Pending sales of previously owned U.S. homes rebounded unexpectedly in July and new claims for jobless benefits fell last week, helping dampen fears the economy could face a double dip recession.
The data on Thursday, including sturdy sales from U.S. retailers last month, followed a report on Wednesday showing a surprising gain in manufacturing activity and suggested the economy retained some underlying strength.
This is an economy that has hit a soft patch. It's not an economy that appears to be heading toward a double-dip recession, said Brian Levitt, an economist at OppenheimerFunds in New York.
Investors appeared to agree earlier fears of a double-dip recession might have been overdone as they sold long-dated U.S. government bonds and bought some stocks. The broad Standard & Poor's 500 Index <.SPX> was up 0.32 percent at midday.
The National Association of Realtors' Pending Home Sales Index, based on contracts signed, rose 5.2 percent in July from a month earlier. Analysts had expected the index, which leads actual sales by a month or two, to fall 1 percent.
Home sales have dropped sharply since a popular tax credit for home buyers ended in April and the surprise gain in pending sales raised hopes the sector could soon stabilize.
A separate report from the Labor Department showed initial claims for state unemployment benefits dropped for a second straight week last week, slipping 6,000 to 472,000.
RETAILERS POST STRONG SALES
The data helped stocks build on Wednesday's hefty gains. Sentiment was also lifted by better-than-expected August sales reported by retailers. The retail reports showed sales getting a lift as consumers sought bargains during the key back-to-school selling season.
While new jobless claims declined last week, they are still high for this stage in the economic recovery. Two weeks ago they hit a nine-month high and they remain above where they stood at the beginning of the year.
We're still uncomfortably high, given where we are at this juncture of the recovery, but that we're moving toward 400,000 rather than 500,000 is indicative of at least some measure of job creation, said Mark Luschini, chief investment strategist at Janney Montgomery Scott in Philadelphia.
The government is expected to report on Friday that nonfarm payrolls dropped 100,000 in August, the third straight month of job declines, with private sector employment increasing only 41,000, according to a Reuters survey.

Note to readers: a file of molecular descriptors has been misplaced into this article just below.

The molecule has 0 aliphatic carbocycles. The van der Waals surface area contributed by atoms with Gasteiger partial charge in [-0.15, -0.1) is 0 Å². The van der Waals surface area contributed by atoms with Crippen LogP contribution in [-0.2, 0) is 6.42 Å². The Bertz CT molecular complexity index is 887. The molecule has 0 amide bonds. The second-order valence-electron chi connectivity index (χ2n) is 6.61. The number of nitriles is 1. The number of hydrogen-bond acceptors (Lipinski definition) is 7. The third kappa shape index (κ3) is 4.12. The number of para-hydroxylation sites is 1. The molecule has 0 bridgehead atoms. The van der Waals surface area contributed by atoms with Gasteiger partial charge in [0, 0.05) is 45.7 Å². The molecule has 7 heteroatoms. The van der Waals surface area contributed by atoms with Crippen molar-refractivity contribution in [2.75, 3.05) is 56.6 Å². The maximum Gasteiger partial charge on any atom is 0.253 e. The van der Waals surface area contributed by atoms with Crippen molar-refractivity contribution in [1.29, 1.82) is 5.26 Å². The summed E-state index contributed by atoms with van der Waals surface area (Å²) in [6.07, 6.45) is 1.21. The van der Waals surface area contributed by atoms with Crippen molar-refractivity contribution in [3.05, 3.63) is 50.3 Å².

The claims data offered few hints of whether those forecasts are on track, since it fell outside the survey period for the closely watched monthly jobs report.
The weak labor market threatens to derail the U.S. economy's recovery from the most painful recession since the Great Depression. Growth is losing steam as the boost from a $814 billion government stimulus package and the rebuilding of inventories by businesses fade.
FED WATCHING RECOVERY
The Federal Reserve has acknowledged the slowing recovery pace but the minutes of its last policy meeting released this week showed several policymakers felt the outlook would have to deteriorate appreciably to spur fresh monetary support.
Growing unease over the economy's health, and the high unemployment rate, are weighing on President Barack Obama's popularity and dimming the Democratic Party's prospects of keeping control of Congress in November's mid-term elections.
The economy grew at a 1.6 percent annualized rate in the second quarter, slowing markedly from a 3.7 percent pace in the January-March period.
The lackluster recovery was underscored by a second report from the Labor Department on Thursday that showed U.S. business productivity contracted at an annual rate of 1.8 percent in the second quarter, instead of the previously reported 0.9 percent. It was the largest decline since the third quarter of 2006.
While falling productivity will hurt corporate profits, some analysts said it also signaled job growth was imminent.
When productivity peaks and starts to go lower, it means that businesses have basically gotten as much out of their workers as they can and usually that is a pretty good indicator for future job creation, said OppenheimerFunds' Levitt.
The report showed unit labor costs, a gauge of potential inflation pressures, rose at a 1.1 percent rate rather than the previously estimated 0.2 percent. It was the biggest increase since the fourth quarter of 2008.
Other data on Thursday showed new orders received by U.S. factories edged up 0.1 percent last month after falling 0.6 percent in June.
(Additional reporting by Glenn Somerville in Washington and Ryan Vlastelica in New York; editing by Todd Eastham)